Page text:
The Believers

The hidden story behind the code that runs our lives

The hidden story behind the code  that mimics our brains and runs our lives 1

Geoffrey Hinton splits his time between the U. of Toronto 
and Google.

Magic has entered our world. In the pockets of many Americans today are thin black slabs that, somehow, understand and anticipate our desires. Linked to the digital cloud and satellites beyond, churning through personal data, these machines listen and assist, decoding our language, viewing and labeling reality with their cameras. This summer, as I walked to an appointment at the University of Toronto, stepping out of my downtown hotel into brisk hints of fall, my phone already had directions at hand. I asked where to find coffee on the way. It told me. What did the machine know? How did it learn? A gap broader than any we’ve known has opened between our use of technology and our understanding of it. How did the machine work? As I would discover, no one could say for certain. But as I walked with my coffee, I was on the way to meet the man most qualified to bridge the gap between what the machine knows and what you know.

Geoffrey Hinton is a torchbearer, an academic computer scientist who has spent his career, along with a small band of fellow travelers, devoted to an idea of artificial intelligence that has been discarded multiple times over. A brilliant but peripheral figure. A believer. A brusque coder who had to hide his ideas in obscure language to get them past peer review. A devotee of the notion that, despite how little we understand the brain, even a toy model of it could present more computational power and flexibility than the rigid logic or programmed knowledge of traditional artificial intelligence. A man whose ideas and algorithms might now help power nearly every aspect of our lives. A guru of the artificial neural network.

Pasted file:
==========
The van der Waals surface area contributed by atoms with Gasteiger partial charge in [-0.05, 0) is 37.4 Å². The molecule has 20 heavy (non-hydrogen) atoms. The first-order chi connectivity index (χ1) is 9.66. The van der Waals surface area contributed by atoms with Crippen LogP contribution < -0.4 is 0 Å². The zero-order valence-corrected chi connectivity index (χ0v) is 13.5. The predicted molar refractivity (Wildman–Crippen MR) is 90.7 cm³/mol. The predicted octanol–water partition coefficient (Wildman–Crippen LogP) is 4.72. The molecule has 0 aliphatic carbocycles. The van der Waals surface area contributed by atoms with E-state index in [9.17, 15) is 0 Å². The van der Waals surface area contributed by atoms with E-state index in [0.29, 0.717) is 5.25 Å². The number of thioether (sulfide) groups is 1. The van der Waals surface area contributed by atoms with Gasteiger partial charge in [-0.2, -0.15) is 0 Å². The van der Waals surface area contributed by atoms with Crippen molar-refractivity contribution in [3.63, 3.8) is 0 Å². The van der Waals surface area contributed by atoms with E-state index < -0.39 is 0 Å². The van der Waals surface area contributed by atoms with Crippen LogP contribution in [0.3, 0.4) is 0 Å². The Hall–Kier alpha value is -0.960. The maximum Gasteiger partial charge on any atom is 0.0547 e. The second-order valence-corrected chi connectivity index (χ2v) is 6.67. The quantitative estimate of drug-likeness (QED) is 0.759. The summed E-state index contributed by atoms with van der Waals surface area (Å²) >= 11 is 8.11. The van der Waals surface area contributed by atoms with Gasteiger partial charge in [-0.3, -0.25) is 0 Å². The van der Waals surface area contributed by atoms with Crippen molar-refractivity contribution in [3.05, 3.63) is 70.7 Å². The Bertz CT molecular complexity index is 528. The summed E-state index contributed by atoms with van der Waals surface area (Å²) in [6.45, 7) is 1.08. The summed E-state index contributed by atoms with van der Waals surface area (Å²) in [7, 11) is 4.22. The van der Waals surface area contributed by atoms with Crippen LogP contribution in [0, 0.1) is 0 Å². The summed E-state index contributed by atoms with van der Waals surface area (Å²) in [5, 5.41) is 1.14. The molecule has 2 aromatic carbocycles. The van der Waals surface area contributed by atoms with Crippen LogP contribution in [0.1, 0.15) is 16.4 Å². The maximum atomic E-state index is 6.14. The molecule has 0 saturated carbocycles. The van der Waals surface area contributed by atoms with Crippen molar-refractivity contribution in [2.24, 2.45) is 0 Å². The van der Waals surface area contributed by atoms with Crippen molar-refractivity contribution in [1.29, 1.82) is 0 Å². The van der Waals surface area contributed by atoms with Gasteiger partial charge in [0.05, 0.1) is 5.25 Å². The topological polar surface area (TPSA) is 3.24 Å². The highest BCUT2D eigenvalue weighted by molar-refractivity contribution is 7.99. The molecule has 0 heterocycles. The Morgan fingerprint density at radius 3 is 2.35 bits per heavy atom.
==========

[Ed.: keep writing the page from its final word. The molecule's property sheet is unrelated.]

Such networks, which have been rebranded “deep learning,” have had an unparalleled ascent over the past few years. They’ve hit the front page ofThe New York Times. Adept at processing speech, vision, and other aspects of the messy interface with humanity that has been sped up by ubiquitous mobile devices, nets have been embraced by Google, Facebook, Microsoft, Baidu, and nearly any other tech leader you can imagine. At these companies, neural nets have proved an efficient way to soak up vast amounts of data and make highly valuable predictions from it: How do you make a data center more energy efficient? Will this user want to buy a car soon? Tech companies compete fiercely for every coder who shows an aptitude in developing neural nets, often luring them away from careers in academe. Last year, for Google, that included reportedly spending more than $400-million on a company, DeepMind, with no products, only a way of integrating memory into learning algorithms. And before that, Google bought Hinton’s services for an undisclosed sum.

There’s seemingly no crevice of technology that hasn’t felt the creep of deep learning. Over the months, announcements pile up in my inbox: Deep learning that identifies autism-risk genes. Deep learning that writes automated captions for pictures and video.Deep learning to identify particles in the Large Hadron Collider. Deep learning to guide our cars and robots.